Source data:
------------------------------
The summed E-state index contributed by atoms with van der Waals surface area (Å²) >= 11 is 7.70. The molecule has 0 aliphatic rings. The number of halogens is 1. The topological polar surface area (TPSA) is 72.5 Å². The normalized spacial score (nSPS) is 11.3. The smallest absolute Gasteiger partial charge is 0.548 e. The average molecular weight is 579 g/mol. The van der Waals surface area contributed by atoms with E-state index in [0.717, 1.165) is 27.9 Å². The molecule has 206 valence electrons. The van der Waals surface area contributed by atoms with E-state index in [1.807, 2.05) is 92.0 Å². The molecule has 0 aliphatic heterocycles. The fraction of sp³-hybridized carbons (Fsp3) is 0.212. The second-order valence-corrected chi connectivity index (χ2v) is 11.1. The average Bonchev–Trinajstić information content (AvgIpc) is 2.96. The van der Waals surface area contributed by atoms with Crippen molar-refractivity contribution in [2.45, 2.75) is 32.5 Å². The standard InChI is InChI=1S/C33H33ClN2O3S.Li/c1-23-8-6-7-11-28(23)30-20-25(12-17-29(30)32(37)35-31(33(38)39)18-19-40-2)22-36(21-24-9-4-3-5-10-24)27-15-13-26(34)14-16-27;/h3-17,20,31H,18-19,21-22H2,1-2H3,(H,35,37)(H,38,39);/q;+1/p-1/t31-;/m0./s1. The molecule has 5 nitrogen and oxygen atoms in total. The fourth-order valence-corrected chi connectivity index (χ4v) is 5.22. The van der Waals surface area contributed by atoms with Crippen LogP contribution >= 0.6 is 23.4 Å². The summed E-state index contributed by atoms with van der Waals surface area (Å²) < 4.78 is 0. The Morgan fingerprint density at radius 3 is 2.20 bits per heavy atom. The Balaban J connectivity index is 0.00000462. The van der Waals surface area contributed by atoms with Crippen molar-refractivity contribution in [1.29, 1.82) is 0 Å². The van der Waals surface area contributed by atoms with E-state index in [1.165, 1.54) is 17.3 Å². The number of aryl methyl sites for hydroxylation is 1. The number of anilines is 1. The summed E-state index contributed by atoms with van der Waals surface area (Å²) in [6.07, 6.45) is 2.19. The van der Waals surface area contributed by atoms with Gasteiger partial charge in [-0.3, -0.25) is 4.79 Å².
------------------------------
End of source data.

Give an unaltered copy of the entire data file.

The summed E-state index contributed by atoms with van der Waals surface area (Å²) >= 11 is 7.70. The molecule has 0 aliphatic rings. The number of halogens is 1. The topological polar surface area (TPSA) is 72.5 Å². The normalized spacial score (nSPS) is 11.3. The smallest absolute Gasteiger partial charge is 0.548 e. The average molecular weight is 579 g/mol. The van der Waals surface area contributed by atoms with E-state index in [0.717, 1.165) is 27.9 Å². The molecule has 206 valence electrons. The van der Waals surface area contributed by atoms with E-state index in [1.807, 2.05) is 92.0 Å². The molecule has 0 aliphatic heterocycles. The fraction of sp³-hybridized carbons (Fsp3) is 0.212. The second-order valence-corrected chi connectivity index (χ2v) is 11.1. The average Bonchev–Trinajstić information content (AvgIpc) is 2.96. The van der Waals surface area contributed by atoms with Crippen molar-refractivity contribution in [2.45, 2.75) is 32.5 Å². The standard InChI is InChI=1S/C33H33ClN2O3S.Li/c1-23-8-6-7-11-28(23)30-20-25(12-17-29(30)32(37)35-31(33(38)39)18-19-40-2)22-36(21-24-9-4-3-5-10-24)27-15-13-26(34)14-16-27;/h3-17,20,31H,18-19,21-22H2,1-2H3,(H,35,37)(H,38,39);/q;+1/p-1/t31-;/m0./s1. The molecule has 5 nitrogen and oxygen atoms in total. The fourth-order valence-corrected chi connectivity index (χ4v) is 5.22. The van der Waals surface area contributed by atoms with Crippen LogP contribution >= 0.6 is 23.4 Å². The summed E-state index contributed by atoms with van der Waals surface area (Å²) < 4.78 is 0. The Morgan fingerprint density at radius 3 is 2.20 bits per heavy atom. The Balaban J connectivity index is 0.00000462. The van der Waals surface area contributed by atoms with Crippen molar-refractivity contribution in [1.29, 1.82) is 0 Å². The van der Waals surface area contributed by atoms with E-state index in [1.165, 1.54) is 17.3 Å². The number of aryl methyl sites for hydroxylation is 1. The number of anilines is 1. The summed E-state index contributed by atoms with van der Waals surface area (Å²) in [6.07, 6.45) is 2.19. The van der Waals surface area contributed by atoms with Gasteiger partial charge in [-0.3, -0.25) is 4.79 Å².